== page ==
to all the counts, Isaac and Robert Toussie were equally liable," said
attorney Paul D. Young of Milberg, Weiss, Bershad, Hynes & Lerach in Manhattan.
Phillips, Toussie's lawyer, responded, "These are issues that are involved
Phillips refuted assertions that the homeowners' documents indicated that
Robert Toussie was the builder of the homes in question, adding, "We dispute
the premise of the questions and intend to litigate them vigorously."
While several developers who know Toussie declined to comment, two
businessmen familiar with the developer offered different perspectives.
"He is considered by builders to be a tough competitor," said Robert
Wieboldt, executive vice president of the Long Island Builders Institute, who
said that Toussie specializes in housing on either side of $200,000.
"I did business with Bob Toussie 25 years ago and I will never do it
again," said John Kanas, chief executive of Melville-based North Fork Bank. He
Phillips countered, "Robert Toussie is surprised to hear that Mr. Kanas
apparently feels this way, particularly since North Fork Bank has repeatedly
solicited business from him over the years."
Toussie has displayed toughness for many years. In the late 1980s, he and
two investment groups he headed launched a hostile takeover of New York-based
retailer and former toy-train maker Lionel Corp., which owned the Kiddie City
toy stores; and Heck's Inc., a West Virginia-based discount chain. Both stores,
now defunct, were being hammered by competitors at the time.
Lionel's board fought the Toussie-led group to a standstill agreement that
paid him and his partners $600,000. A Discount Store News report at the time
said the takeover fight Lionel waged against Toussie cost the company its
entire profits in 1989.
Phillips, Toussie's lawyer, responded: "Lionel management's own
intransigence contributed substantially to the costs, both to the company and
to Mr. Toussie, who was also the company's largest shareholder."
The Toussie group dropped its Heck's bid in 1987 after the company said it
wouldn't meet quarterly income projections. The group later sued the company
for $1 million in expenses and interest. "The litigation was satisfactorily
resolved in Mr. Toussie's favor," Phillips said.
Like many successful businessmen, Toussie is known for acquiring expensive
things as well as sharing his wealth with charities.
Several people who have had dealings with him noted the developer's
penchant for expensive suits, with the trademark handkerchief in the breast
pocket. And they pointed to his taste for expensive cars - he owns a 2001
Jaguar; 1998 and 1989 Bentleys; and a 1989 Rolls-Royce, according to New York
State Department of Motor Vehicle records. A real estate agent said homes in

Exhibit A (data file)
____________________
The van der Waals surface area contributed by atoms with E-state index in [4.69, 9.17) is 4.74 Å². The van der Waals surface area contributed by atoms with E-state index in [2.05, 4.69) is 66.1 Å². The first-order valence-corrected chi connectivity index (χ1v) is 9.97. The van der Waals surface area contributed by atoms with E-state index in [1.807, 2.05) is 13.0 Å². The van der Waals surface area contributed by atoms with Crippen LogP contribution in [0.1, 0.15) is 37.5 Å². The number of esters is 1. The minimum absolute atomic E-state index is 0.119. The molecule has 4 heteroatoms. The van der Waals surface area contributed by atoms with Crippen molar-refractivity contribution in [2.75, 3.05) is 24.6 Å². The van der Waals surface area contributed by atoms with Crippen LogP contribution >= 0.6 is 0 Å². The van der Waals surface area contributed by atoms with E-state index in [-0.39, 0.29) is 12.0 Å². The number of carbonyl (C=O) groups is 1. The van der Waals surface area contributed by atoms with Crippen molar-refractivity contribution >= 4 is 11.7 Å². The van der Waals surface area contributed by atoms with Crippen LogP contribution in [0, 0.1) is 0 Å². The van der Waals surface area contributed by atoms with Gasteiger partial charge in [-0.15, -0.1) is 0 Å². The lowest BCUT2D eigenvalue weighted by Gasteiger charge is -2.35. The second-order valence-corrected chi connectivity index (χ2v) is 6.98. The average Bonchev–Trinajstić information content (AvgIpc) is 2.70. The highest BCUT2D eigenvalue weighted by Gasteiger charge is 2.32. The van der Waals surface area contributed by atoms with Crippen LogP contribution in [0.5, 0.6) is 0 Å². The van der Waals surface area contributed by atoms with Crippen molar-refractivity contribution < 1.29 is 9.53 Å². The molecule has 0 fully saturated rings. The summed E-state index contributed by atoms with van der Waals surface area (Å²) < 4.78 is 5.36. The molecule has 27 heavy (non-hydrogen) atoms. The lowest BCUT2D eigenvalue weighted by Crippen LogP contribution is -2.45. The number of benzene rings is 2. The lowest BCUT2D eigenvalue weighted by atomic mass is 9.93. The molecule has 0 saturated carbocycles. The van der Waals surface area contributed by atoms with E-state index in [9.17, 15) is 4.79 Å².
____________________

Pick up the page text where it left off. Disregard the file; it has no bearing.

Manhattan Beach, where Toussie and his wife, Laura, live in a stone and shingle
house, average $1.5 million.
His charitable contributions in recent years include a $50,000 donation
last year to the New York Presbyterian Hospital-Weill Medical College of
Cornell University in Manhattan; a $10,000 contribution in 1999 to Babylon Town
toward a park's refurbishment, and a $1,000 donation that same year to the
Guide Dog Foundation for the Blind in Smithtown; a $10,000 donation to Hatzolah
ambulance service in Brooklyn in 1998, and a $500 donation that same year to
the Correction Officers Benevolent Association in Manhattan.
And, Phillips added, his client has shown concern for minorities over the
Mr. Toussie "is proud of his role of being among the first to integrate a
large factory in Alabama in 1962," Phillips said. "Decades later, his son Isaac
became the pre-eminent seller of houses to minority families on Long Island,
further assisting in the integration of towns and townships all over Long
But an NAACP-Toussie partnership, which was formed in the 1970s to build
affordable subdivisions in Brookhaven, went sour. The alliance fell apart after
homeowners who bought other Toussie homes complained of such things as shoddy
workmanship, said Gordon Heights resident Elsie Owens, 73, a longtime
Phillips disputed that account, saying that Toussie stopped building only
after his contracts expired.
"These were fine houses," Phillips said. "Indeed, for years Mr. Toussie and
his family themselves lived in one of the identical houses built for the
OTHER TOUSSIE ENDEAVORS
Robert Toussie has been involved in many private local development companies,
Chandler Property Inc.
(previously known as Toussie Family Enterprises Ltd.)
David Park Estates Inc.*
Delson Equities Corp.
East Coast Land
Easy Home Program Corp.**
Greenstar Enterprises Inc.
Marconi Realty Ltd.
(registered to his address but in someone else's name)
R.I. Brookfield Corp.
R.I. Boyle Corp.
R.I. Camelot Homes Corp.*
R.I. Miller Place Corp.
R.I. Monterrey Oaks Corp.
R.I. Paulis Corp.
R.I. Ridge Green Corp.
R.I. Rolling Hills Corp.
RIHB Development Corp.
Rod Staten Corp.
Staten Sketch Corp.
Toussie Group Ltd.
Your Long Island Home Corp.
SOURCE: New York Department of State and Dun & Bradstreet